The Scottish Government has produced a ‘10-minute training tool’ to help people learn about children’s human rights under the UNCRC. Access the tool here

The Scottish Government has also published a National Action Plan for Human Rights (SNAP), a roadmap towards a ‘Scotland where everyone can live with human dignity’.  The Scottish Government has given a strong commitment to the Plan.  Read more about SNAP here.


It is a common misconception that children’s rights are exclusively a modern phenomenon.  Children’s rights are rooted in parts of human civilisation, which is documented both in philosophical and cultural historical records.

The protection of children’s rights, however, accelerated under the scope of international law in the 20th century.  The UNCRC is the first international instrument that has recognised a child as a visible individual rights holder in the history of international law.

There are also other human rights treaties and instruments which provide rights protections for children too at an international, European, and domestic level such as the International Convention on the Elimination of Racial Discrimination and the Human Rights Act 1998.

Developments that have been furthering children’s rights across legislation, policy and practice in Scotland include GIRFEC, the Children and Young People (Scotland) Act 2014, the Scottish Government’s 2018-21 Action Plan, and most recently the Children (Scotland) Act 2020.  A Scottish Government consultation in May 2019 sought views on the best way to incorporate the UNCRC and a draft Children’s Rights (Scotland) Bill in 2018 was also considered.


Signing the UNCRC treaty does not guarantee that the UNCRC will be respected, protected, and fulfilled.  It must become part of domestic law, policy, and practice to ensure its fully implemented.  This process is called incorporation.

On 16th March 2021, the Scottish Parliament unanimously passed the UN Incorporation (Scotland) Bill.  The Scottish Minister has promised that this Bill will incorporate the UNCRC into Scots law “fully and directly” as far as its legislative competence will allow.  Once in force, Scotland may become the first devolved nation in the world and administrative nation in the UK to incorporate the UNCRC into Scots law.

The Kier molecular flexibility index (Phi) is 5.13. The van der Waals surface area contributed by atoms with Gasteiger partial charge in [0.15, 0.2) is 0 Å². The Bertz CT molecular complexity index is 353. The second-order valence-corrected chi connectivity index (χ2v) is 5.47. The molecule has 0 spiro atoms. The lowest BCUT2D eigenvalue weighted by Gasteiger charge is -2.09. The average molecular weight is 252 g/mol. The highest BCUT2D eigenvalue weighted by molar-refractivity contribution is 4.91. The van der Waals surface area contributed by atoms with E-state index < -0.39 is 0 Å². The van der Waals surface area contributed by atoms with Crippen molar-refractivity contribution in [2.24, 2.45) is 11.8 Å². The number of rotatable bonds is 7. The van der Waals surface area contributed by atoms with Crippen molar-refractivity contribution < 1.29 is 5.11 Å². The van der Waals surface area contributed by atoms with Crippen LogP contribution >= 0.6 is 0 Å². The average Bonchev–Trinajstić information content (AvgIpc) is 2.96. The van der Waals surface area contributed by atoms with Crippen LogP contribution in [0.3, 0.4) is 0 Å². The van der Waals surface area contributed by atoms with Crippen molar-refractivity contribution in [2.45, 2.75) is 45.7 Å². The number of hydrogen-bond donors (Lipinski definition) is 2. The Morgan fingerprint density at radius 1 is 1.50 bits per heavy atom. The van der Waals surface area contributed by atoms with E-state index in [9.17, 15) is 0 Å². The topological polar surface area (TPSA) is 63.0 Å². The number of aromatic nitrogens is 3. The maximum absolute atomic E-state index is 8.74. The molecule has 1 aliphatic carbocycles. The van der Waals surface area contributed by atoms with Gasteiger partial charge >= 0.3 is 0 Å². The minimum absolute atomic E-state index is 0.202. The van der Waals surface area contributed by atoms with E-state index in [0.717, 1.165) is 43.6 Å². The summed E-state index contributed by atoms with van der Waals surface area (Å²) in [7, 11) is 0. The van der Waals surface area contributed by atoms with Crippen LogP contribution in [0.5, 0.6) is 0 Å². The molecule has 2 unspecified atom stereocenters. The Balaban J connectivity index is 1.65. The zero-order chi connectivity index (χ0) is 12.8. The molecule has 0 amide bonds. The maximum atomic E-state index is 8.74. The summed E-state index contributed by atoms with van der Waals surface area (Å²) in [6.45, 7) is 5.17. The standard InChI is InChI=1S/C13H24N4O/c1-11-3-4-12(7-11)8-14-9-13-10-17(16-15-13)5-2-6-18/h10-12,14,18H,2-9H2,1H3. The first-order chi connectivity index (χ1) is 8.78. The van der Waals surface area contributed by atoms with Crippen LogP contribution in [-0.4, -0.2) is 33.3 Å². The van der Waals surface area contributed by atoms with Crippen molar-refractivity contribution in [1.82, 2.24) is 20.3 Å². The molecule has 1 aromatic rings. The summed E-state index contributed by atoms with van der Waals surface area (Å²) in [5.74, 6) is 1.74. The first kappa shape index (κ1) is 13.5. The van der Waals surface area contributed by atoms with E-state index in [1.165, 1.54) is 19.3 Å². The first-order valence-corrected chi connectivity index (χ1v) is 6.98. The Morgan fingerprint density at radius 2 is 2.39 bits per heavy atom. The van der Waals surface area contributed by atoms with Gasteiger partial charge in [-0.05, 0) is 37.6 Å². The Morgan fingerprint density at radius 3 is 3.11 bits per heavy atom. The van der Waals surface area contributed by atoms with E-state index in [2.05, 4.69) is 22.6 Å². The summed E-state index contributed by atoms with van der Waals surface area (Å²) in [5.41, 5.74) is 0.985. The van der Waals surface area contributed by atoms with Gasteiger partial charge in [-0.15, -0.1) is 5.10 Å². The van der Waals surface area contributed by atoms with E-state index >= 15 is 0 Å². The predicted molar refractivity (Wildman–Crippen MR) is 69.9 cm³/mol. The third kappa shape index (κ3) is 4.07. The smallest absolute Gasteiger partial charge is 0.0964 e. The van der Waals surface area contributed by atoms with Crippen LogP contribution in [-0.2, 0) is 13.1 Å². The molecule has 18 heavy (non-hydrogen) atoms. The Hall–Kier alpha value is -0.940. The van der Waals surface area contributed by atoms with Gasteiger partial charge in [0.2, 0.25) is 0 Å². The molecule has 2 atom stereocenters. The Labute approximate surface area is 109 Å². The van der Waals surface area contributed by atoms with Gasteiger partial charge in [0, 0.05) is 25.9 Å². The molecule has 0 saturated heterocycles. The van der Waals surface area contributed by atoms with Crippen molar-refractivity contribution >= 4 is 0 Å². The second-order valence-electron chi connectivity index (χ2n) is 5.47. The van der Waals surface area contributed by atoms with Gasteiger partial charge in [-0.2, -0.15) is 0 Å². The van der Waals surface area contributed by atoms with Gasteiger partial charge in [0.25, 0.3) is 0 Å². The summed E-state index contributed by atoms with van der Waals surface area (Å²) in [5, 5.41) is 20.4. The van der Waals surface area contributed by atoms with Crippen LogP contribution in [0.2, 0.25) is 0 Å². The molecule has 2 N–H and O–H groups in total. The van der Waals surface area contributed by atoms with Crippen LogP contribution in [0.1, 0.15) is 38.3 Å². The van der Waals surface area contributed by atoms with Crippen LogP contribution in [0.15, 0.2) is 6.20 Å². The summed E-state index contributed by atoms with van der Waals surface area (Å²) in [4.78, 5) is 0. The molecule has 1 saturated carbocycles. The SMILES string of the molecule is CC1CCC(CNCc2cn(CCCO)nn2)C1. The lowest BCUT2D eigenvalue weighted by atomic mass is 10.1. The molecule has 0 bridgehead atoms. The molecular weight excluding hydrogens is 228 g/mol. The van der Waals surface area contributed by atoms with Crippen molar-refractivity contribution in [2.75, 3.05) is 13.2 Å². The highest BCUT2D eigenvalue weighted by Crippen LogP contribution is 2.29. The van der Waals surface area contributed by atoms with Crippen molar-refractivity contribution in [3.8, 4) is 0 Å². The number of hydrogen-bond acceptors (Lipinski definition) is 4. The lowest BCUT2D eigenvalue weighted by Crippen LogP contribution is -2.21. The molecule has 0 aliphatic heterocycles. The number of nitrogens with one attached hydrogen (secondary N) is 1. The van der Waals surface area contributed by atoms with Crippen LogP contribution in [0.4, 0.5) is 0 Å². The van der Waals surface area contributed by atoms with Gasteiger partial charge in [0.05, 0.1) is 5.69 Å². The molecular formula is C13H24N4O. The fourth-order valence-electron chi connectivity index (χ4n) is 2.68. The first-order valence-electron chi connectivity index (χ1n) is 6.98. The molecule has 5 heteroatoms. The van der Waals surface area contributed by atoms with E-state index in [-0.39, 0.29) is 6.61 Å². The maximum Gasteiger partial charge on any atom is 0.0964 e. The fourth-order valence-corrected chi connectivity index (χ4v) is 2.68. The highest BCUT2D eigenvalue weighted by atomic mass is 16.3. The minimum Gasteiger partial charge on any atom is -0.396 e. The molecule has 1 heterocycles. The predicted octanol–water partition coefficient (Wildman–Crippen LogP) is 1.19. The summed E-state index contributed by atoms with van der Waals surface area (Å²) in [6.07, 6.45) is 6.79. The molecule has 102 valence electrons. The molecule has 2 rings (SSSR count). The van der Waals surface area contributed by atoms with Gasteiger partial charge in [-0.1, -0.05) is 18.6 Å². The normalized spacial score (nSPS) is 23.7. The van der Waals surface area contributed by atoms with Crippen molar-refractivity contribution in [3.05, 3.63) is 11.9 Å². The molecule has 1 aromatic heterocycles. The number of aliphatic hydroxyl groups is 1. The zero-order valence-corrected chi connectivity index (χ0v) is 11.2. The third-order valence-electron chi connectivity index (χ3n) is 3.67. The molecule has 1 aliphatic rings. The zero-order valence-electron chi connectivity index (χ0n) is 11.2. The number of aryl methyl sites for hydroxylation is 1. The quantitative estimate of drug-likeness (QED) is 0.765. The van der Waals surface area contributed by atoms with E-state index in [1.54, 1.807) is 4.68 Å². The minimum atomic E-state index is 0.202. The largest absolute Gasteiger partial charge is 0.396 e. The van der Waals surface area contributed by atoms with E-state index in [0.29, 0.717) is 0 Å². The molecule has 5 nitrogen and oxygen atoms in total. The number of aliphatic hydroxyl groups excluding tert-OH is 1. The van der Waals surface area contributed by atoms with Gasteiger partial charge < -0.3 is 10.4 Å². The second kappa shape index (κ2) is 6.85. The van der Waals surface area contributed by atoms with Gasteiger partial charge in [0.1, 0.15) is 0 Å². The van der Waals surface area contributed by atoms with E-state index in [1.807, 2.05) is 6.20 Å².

In the same parliamentary session that the Bill was unanimously passed the Scottish government also ended the physical punishment of children and raised the age of criminal responsibility to 12.

The UN Incorporation (Scotland) Bill:

  • will place a statutory duty on Scottish Ministers and public authorities not to act incompatibly with the UNCRC and give powers of redress to children, young people, and their representatives in the courts.  That could be by judicial review in the Court of Session or by using the UNCRC requirements as evidence in court proceedings.
  • The Scottish Government will also be able to change law to make sure they are compatible with the UNCRC requirements.
  • The Children and Young People’s Commissioner Scotland and Scottish Human Rights Commission will also have powers to take legal action to protect children’s rights.
  • The Scottish Government must also publish a Children’s Rights Scheme which will be reviewed annually, to show how they are meeting UNCRC requirements and explain their plans for children’s rights.  This Scheme will be an important tool in supporting children’s active participation in decisions that affect them.  It will raise awareness of and promote their rights and mean that their rights are considered in budgeting processes.
  • Other public authorities mentioned in the Bill must report every 3 years on what they have done to meet the UNCRC requirements.

The Supreme Court has ruled that some of the things this Bill sets out to do are not within the powers of the Scottish Parliament and as a result the Bill cannot become law in its current form.  The Scottish Parliament is currently in the process of making further legislative changes to the Bill.